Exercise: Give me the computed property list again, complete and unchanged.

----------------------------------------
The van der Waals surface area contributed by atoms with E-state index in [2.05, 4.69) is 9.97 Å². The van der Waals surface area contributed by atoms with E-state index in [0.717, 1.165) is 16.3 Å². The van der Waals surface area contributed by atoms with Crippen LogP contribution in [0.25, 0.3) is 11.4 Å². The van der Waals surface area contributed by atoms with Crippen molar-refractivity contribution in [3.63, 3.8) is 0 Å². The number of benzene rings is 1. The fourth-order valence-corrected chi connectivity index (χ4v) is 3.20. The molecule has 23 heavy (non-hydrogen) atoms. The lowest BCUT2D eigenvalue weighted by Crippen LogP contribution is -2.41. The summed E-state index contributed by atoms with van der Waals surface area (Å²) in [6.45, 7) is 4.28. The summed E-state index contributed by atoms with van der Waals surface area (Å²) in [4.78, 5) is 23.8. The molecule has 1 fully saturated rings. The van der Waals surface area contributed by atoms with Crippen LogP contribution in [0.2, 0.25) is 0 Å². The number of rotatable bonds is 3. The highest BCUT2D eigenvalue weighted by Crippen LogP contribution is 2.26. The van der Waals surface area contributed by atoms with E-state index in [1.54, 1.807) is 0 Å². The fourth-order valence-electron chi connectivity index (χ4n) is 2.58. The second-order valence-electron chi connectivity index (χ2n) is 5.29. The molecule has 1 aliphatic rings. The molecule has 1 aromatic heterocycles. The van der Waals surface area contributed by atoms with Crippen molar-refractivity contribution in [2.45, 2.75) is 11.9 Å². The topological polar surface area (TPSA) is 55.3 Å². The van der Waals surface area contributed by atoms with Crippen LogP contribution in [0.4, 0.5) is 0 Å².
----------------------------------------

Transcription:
The van der Waals surface area contributed by atoms with E-state index in [2.05, 4.69) is 9.97 Å². The van der Waals surface area contributed by atoms with E-state index in [0.717, 1.165) is 16.3 Å². The van der Waals surface area contributed by atoms with Crippen LogP contribution in [0.25, 0.3) is 11.4 Å². The van der Waals surface area contributed by atoms with Crippen molar-refractivity contribution in [3.63, 3.8) is 0 Å². The number of benzene rings is 1. The fourth-order valence-corrected chi connectivity index (χ4v) is 3.20. The molecule has 23 heavy (non-hydrogen) atoms. The lowest BCUT2D eigenvalue weighted by Crippen LogP contribution is -2.41. The summed E-state index contributed by atoms with van der Waals surface area (Å²) in [6.45, 7) is 4.28. The summed E-state index contributed by atoms with van der Waals surface area (Å²) in [4.78, 5) is 23.8. The molecule has 1 fully saturated rings. The van der Waals surface area contributed by atoms with Crippen LogP contribution in [0.2, 0.25) is 0 Å². The number of rotatable bonds is 3. The highest BCUT2D eigenvalue weighted by Crippen LogP contribution is 2.26. The van der Waals surface area contributed by atoms with E-state index in [1.54, 1.807) is 0 Å². The fourth-order valence-electron chi connectivity index (χ4n) is 2.58. The second-order valence-electron chi connectivity index (χ2n) is 5.29. The molecule has 1 aliphatic rings. The molecule has 1 aromatic heterocycles. The van der Waals surface area contributed by atoms with Crippen molar-refractivity contribution in [2.45, 2.75) is 11.9 Å². The topological polar surface area (TPSA) is 55.3 Å². The van der Waals surface area contributed by atoms with Crippen LogP contribution in [0.4, 0.5) is 0 Å².